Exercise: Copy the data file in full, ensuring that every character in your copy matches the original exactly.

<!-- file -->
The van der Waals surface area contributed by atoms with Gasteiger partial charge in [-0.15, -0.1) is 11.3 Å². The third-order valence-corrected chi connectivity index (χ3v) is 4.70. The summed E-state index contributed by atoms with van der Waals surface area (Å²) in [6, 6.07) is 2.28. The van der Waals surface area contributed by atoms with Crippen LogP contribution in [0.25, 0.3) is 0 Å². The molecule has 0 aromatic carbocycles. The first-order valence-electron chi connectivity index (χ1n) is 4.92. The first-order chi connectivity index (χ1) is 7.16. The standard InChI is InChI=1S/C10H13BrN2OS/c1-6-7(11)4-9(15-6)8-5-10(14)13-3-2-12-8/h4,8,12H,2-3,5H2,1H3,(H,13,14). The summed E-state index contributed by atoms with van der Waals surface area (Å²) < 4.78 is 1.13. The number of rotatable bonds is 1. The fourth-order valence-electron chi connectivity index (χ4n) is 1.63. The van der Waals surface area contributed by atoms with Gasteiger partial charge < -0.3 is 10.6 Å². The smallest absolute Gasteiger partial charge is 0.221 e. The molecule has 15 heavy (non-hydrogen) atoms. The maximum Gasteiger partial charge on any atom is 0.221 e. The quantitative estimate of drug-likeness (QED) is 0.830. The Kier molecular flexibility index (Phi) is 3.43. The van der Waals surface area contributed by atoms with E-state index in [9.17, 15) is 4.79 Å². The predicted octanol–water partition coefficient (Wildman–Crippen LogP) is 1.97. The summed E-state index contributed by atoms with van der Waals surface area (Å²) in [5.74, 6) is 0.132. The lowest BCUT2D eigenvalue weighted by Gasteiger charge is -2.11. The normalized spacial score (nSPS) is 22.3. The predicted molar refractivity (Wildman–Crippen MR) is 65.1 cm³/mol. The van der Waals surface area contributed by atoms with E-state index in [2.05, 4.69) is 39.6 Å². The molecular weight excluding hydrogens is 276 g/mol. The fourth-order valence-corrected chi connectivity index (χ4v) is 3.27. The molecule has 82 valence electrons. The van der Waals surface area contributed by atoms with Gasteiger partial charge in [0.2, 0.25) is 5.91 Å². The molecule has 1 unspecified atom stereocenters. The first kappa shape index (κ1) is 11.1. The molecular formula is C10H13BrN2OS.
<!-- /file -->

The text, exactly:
The van der Waals surface area contributed by atoms with Gasteiger partial charge in [-0.15, -0.1) is 11.3 Å². The third-order valence-corrected chi connectivity index (χ3v) is 4.70. The summed E-state index contributed by atoms with van der Waals surface area (Å²) in [6, 6.07) is 2.28. The van der Waals surface area contributed by atoms with Crippen LogP contribution in [0.25, 0.3) is 0 Å². The molecule has 0 aromatic carbocycles. The first-order valence-electron chi connectivity index (χ1n) is 4.92. The first-order chi connectivity index (χ1) is 7.16. The standard InChI is InChI=1S/C10H13BrN2OS/c1-6-7(11)4-9(15-6)8-5-10(14)13-3-2-12-8/h4,8,12H,2-3,5H2,1H3,(H,13,14). The summed E-state index contributed by atoms with van der Waals surface area (Å²) < 4.78 is 1.13. The number of rotatable bonds is 1. The fourth-order valence-electron chi connectivity index (χ4n) is 1.63. The van der Waals surface area contributed by atoms with Gasteiger partial charge < -0.3 is 10.6 Å². The smallest absolute Gasteiger partial charge is 0.221 e. The molecule has 15 heavy (non-hydrogen) atoms. The maximum Gasteiger partial charge on any atom is 0.221 e. The quantitative estimate of drug-likeness (QED) is 0.830. The Kier molecular flexibility index (Phi) is 3.43. The van der Waals surface area contributed by atoms with E-state index in [9.17, 15) is 4.79 Å². The predicted octanol–water partition coefficient (Wildman–Crippen LogP) is 1.97. The summed E-state index contributed by atoms with van der Waals surface area (Å²) in [5.74, 6) is 0.132. The lowest BCUT2D eigenvalue weighted by Gasteiger charge is -2.11. The normalized spacial score (nSPS) is 22.3. The predicted molar refractivity (Wildman–Crippen MR) is 65.1 cm³/mol. The van der Waals surface area contributed by atoms with E-state index in [2.05, 4.69) is 39.6 Å². The molecular weight excluding hydrogens is 276 g/mol. The fourth-order valence-corrected chi connectivity index (χ4v) is 3.27. The molecule has 82 valence electrons. The van der Waals surface area contributed by atoms with Gasteiger partial charge in [0.2, 0.25) is 5.91 Å². The molecule has 1 unspecified atom stereocenters. The first kappa shape index (κ1) is 11.1. The molecular formula is C10H13BrN2OS.